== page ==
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Thursday, December 16, 2021


Stocking stuffers should be at the very top of everybody's gift list: something affordable from under $10 up to $25 or so, and that can also double as a host gift, being something small and lightweight. Most of the books here are paperbacks. And of course, they can all stuff an adult stocking.
Typical for food are:
--LAZY DAY BRUNCHES; relaxed recipes for the morning (Ryland Peters & Small, 2021, 144 pages, $20 hardbound) is a publisher's book with 65 preps by 11 food writers, principally Carol Hilker (23 recipes) and Kathy Kordalis (15 recipes). It's arranged by course, from fruit and grains through pancakes & waffles, eggs, salads, sides, pastries, preserves and drinks. A handy compilation.
--MORTAR & PESTLE; 65 delicious recipes for sauces, rubs and marinades (Ryland Peters & Small, 2021, 144 pages, $20 hardbound) is a publisher's book with 65 preps by 22 food writers. Valerie Aikman-Smith leads off with 13 different recipes. It's arranged by course, and includes sauces and condiments, snacks and small bites, poultry and game, meat, seafood, and veggies. Another handy compilation.
--FOOLPROOF BBQ; 60 simple recipes to make the most of your barbecue (Hardie Grand Quadrille, 2021, 144 pages, $28.99 hard covers) is by Genevieve Taylor. It's a manual to home BBQ, with an emphasis on year-round fail-safe grilling. Material embraces equipment and techniques. The whole range of meats is covered: chicken, pork, beef, lamb, fish/seafood, veggies, even desserts. Well-worth a look, and a pretty good book in the "Foolproof" series.
--FOOLPROOF ONE POT; 60 simple and satisfying recipes (Hardie Grant Quadrille, 2021, 144 pages, $28.99 hard covers) is by Alan Rosenthal. It's another entry in the publisher's "Foolproof" series. It's open and shut: throw a lot on ingredients into a single pot or pan. These are the "acoustic" versions of the "electric" pots: no slow cookers or instant pots here, although the preps can be adapted to that equipment, Most recipes here are "low and slow" on top of the stove; some are pot bakes for the oven. There are both savoury and sweet preps. Vegan and vegetarian recipes are marked as such. There are two types of pot needed – deep and wide-shallow. Browning meats is a plus, as are side dishes which are mainly potatoes, rice, whole grains and pasta.  Easy-peasy.
-GLUTEN-FREE HOLIDAY COOKIES (Artisan, 2020, 96 pages, $17.95 hardbound) is part of the Artisanal Kitchen series of small handbooks. This one is by Alice Medrich with Maya Klein. They've got over 30 recipes "to sweeten the season" . Not all then preps are exclusively Christmas: the standards here reflect both the classics (chocolate chip, ginger, double oatmeal, nutty thumbprint, et al)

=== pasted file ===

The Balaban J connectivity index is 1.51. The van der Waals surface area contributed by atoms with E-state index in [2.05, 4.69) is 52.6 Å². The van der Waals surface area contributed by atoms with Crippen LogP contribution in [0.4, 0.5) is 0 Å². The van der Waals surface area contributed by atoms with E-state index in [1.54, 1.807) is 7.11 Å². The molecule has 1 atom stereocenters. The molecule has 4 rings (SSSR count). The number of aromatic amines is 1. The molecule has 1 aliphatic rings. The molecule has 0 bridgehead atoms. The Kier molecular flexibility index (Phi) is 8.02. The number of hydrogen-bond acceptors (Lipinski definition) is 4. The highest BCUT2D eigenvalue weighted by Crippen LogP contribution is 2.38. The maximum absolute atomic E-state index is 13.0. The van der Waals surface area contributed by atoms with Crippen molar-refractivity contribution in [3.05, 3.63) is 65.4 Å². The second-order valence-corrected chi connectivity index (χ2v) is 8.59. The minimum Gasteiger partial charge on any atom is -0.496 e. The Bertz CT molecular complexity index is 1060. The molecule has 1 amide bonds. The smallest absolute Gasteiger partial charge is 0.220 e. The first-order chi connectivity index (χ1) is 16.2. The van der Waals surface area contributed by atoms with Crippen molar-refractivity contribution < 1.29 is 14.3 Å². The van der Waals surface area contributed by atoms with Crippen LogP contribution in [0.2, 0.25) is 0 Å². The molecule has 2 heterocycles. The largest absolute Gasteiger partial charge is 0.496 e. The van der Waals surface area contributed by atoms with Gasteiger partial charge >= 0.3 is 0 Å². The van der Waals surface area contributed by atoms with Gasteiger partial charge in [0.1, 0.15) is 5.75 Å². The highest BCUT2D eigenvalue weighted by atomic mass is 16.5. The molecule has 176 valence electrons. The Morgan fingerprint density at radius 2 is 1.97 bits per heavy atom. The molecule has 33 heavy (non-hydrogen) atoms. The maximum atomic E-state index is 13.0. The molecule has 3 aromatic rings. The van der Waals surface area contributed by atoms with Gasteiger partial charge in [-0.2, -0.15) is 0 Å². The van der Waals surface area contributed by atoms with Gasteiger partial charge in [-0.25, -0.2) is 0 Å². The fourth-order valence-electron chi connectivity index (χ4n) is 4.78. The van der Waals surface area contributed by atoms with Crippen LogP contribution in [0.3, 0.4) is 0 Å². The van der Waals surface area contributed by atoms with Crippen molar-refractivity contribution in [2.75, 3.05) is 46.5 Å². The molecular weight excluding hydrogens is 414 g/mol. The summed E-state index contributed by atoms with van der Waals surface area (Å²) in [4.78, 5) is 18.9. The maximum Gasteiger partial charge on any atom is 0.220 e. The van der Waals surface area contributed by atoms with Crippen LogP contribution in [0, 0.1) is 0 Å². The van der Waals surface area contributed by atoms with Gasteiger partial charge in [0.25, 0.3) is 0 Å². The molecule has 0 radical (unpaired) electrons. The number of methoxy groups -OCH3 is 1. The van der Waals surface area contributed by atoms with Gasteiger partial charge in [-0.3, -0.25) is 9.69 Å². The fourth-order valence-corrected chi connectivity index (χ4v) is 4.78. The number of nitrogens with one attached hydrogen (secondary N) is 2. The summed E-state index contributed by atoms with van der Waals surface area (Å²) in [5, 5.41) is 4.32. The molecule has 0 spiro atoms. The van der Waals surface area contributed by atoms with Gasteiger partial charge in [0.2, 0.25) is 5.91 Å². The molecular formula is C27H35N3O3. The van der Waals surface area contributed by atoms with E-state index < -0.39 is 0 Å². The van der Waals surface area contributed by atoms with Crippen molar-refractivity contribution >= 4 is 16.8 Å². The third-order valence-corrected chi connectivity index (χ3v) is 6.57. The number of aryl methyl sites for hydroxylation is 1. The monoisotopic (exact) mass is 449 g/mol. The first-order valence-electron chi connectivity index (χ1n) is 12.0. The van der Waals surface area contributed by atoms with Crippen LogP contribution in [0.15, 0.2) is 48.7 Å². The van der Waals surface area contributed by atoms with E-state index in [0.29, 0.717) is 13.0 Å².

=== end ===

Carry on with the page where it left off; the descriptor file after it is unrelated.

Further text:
and the festives (buckwheat walnut or hazelnut tuiles, toasty pecan biscotti, chocolate sables, ginger-peach squares, et al). Sure to be a winner in the hostess gift sweepstakes, for it even includes conversion charts.
--BOARDS, PLATTERS, PLATES: recipes for entertaining, sharing, and snacking (Artisan, 2021, 160 pages, $24.95 hardbound) is by Maria Zizka, co-author of  the excellent "Tartine All Day" cookbook. Here she gives us 30 boards/platters/plates for all manner of events, ranging from the basic charcuterie board and cheese board through appetizer board, Parisienne party size board, cauliflower pakora, beachside, Lebanese lunch, vegan rainbow, bagna cauda party size, and even six boards for dessert. Very well-presented with illustrated examples of layouts of boards and identification of all the components. Fish and seafood are also added, as for the beach or for the grand aioli. Well-worth a look.
--ONE-BOWL MEALS: simple, nourishing, delicious (Artisan, 2021, 160 pages, $24.95 hardbound) is by Maria Zizka, co-author of  the excellent "Tartine All Day" cookbook. Here she has given us 30 combinations organized by base (oatmeal, chia, yogurt, grains, noodles, greens. The basic formula is start with a base, build with a protein, and add a sauce, and then a couple of toppings, and some crunchy garnishes. Thes one-meal bowls can be protein-enhanced, or made vegan, or made gluten-free. She's got the ideas all laid out for us. Yummy photos too.
Other little books (and calendars), for beverages, include those on beer, wine and spirits:
--LET THE FUN BE GIN; cocktail recipes & coasters for the happiest hours (Castle Point Books, St. Martin's Press, 2021,  boards and coasters kit in book form, $24.99) is a collection of stylized 10 pop-out coasters and 10 cocktail recipes, designed to jazz any celebration with colour and with clever sayings. It's your own Algonquin Hotel (but without New York).  Coasters are easy to save and to re-use. The 10 recipes include the Aviation: citric tones, herbaceousness, floral notes. Full instructions given!